Kenya’s Ministry of Agriculture on Friday, November 6, 2020 launched the commercial growing of Genetically Modified (GM) cotton after conducting trials in the past five years.
Peter Munya, Cabinet Secretary, Ministry of Agriculture, Livestock, Fisheries and Cooperatives, said that the move would revitalise the cotton value chain and the textile industry in the country.
“This indeed is a historic milestone for Kenya’s agricultural sector, particularly the textile industry,” Munya said.
He said the journey toward the commercialisation of the genetically- modified cotton variety had been accompanied by several hiccups that were later overcome.
Munya said that delay in commercialising the seed had been delayed by misunderstanding, suspicion and a deliberate campaign to discredit the benefits to be derived from actualising its production.
“With commercial production of cotton, Kenya has the potential of joining the big textile league and improving the livelihood of millions of people who will be engaged directly and indirectly in the value chain,” he said.
He said that a thriving cotton and textile industry was necessary for the socio-economic development of any country.
He said the government had procured the genetically modified cotton seeds and pesticides that would be distributed to 23 counties for facilitating commercial production.
“We have already secured 16.3 tonnes of GM cotton seed for planting during the October/November season in the Eastern region of the country,” Munya said.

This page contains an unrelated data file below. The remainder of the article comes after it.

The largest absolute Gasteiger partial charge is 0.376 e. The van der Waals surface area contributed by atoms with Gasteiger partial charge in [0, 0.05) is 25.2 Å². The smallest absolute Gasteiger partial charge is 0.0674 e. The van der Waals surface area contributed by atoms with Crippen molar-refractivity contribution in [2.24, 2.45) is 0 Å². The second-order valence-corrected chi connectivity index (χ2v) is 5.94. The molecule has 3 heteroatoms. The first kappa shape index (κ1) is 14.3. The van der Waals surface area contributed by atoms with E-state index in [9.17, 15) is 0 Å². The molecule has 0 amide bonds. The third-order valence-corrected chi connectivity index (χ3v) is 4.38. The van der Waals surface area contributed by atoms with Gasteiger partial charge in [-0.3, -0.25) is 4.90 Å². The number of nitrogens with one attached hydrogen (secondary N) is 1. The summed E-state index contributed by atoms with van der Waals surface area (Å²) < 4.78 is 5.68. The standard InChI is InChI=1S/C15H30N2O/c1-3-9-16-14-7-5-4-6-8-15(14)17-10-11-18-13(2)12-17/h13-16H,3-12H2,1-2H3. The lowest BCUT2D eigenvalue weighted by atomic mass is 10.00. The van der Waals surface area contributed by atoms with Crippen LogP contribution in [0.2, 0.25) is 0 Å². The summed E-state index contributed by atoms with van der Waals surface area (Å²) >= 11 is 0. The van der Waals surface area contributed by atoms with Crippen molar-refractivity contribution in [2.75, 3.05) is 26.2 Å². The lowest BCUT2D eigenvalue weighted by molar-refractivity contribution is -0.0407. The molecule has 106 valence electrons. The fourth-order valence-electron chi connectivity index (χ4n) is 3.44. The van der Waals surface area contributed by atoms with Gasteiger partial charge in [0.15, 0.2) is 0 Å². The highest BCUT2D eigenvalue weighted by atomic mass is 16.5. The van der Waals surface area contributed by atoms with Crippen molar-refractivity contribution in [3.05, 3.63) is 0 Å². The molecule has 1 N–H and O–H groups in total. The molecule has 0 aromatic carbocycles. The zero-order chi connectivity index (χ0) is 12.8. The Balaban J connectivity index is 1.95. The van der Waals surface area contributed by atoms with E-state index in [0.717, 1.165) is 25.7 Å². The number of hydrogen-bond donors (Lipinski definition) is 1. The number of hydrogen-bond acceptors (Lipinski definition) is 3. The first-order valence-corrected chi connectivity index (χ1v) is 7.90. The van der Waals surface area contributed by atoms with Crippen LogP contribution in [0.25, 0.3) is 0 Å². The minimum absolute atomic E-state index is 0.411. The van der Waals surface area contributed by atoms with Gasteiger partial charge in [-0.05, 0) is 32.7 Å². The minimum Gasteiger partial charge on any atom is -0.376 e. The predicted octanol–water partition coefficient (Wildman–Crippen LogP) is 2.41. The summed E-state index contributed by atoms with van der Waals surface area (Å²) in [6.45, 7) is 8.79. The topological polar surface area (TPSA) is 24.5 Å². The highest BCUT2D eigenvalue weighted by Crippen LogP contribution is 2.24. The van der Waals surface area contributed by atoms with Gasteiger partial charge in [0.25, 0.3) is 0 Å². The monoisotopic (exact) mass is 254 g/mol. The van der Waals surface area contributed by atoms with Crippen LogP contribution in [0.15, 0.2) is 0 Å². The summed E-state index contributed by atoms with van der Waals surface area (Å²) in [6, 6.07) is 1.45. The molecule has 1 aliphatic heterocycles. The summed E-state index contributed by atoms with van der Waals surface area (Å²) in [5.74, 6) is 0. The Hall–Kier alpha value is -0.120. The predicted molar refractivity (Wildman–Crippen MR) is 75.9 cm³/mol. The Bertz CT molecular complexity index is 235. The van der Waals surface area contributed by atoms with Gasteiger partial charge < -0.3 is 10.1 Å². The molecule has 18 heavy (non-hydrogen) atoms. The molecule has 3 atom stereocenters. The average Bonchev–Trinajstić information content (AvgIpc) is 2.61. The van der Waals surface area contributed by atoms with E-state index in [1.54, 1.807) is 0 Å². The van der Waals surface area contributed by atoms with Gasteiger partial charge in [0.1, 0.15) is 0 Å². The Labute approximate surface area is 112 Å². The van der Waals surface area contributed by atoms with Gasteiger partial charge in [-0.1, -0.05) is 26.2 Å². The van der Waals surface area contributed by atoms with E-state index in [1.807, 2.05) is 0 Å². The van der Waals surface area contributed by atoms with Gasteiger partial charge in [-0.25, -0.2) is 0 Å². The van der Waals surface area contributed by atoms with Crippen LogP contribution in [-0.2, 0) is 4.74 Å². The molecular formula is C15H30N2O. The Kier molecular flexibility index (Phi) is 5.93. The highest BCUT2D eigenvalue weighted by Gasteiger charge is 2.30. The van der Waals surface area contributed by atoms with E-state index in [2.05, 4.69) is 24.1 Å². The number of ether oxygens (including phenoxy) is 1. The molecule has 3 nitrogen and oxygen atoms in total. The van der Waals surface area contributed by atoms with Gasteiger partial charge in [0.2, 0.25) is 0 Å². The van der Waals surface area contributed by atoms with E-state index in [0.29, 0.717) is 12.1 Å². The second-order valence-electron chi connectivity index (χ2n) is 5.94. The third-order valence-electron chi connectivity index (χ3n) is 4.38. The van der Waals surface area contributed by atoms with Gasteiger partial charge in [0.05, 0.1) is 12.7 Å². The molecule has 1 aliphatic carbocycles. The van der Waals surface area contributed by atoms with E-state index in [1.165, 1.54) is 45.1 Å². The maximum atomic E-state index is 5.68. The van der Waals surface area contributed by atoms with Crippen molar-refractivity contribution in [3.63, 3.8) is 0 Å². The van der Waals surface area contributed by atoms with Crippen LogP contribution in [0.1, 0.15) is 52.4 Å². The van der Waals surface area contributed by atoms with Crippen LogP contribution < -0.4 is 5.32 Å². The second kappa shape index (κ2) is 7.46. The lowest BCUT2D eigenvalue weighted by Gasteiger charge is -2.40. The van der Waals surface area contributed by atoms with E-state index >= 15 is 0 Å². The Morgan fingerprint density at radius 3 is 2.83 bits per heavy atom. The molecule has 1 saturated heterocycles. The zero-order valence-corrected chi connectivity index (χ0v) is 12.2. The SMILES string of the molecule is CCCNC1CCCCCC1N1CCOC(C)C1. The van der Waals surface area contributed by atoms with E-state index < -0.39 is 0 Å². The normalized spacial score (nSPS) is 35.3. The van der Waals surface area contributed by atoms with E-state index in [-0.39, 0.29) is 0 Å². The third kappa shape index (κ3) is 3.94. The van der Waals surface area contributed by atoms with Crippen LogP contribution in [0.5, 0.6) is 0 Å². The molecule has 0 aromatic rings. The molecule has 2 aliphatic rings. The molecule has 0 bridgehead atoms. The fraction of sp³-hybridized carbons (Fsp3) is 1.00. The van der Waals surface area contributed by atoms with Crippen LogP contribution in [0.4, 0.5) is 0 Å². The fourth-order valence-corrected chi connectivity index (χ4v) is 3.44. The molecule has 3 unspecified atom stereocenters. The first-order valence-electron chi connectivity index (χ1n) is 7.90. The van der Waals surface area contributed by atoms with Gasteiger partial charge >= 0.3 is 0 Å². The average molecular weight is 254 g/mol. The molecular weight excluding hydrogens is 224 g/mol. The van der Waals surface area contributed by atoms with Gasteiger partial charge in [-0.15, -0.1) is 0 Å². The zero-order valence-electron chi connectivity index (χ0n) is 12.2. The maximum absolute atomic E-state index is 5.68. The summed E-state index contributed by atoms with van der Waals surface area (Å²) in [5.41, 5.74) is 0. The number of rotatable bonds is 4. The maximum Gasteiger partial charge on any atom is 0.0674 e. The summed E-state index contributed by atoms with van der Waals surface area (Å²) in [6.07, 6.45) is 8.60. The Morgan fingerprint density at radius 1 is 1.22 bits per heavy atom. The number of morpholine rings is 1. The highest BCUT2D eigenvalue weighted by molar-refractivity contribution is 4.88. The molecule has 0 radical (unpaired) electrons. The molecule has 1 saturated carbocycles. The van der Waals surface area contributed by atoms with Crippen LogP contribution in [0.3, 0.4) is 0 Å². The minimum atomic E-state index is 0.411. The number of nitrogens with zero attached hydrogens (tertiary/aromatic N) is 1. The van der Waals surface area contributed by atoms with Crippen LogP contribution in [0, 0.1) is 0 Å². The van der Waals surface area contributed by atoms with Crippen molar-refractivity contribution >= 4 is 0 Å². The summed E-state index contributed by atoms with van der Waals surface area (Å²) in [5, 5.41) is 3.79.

He said the government was already negotiating for trade agreements in the cotton value chain as part of promoting the growing of the crop in the country.
Munya said that the government in collaboration with stakeholders was undertaking a range of policy and regulatory interventions geared toward revitalising the cotton sub-sector.
“We have a great responsibility for ensuring that we will have the capacity to satisfy the requirements of these expansive markets once they are secured,” he said.
Kenya launched the process of testing the GM cotton seeds for commercialisation in March and thereafter established 700 demonstration plots in five cotton-growing zones in the country.
African countries including Chad, Burkina Faso, Benin and Mali have invested heavily in the textile industry with their textile exports accounting for 30 to 50 per cent of total exports.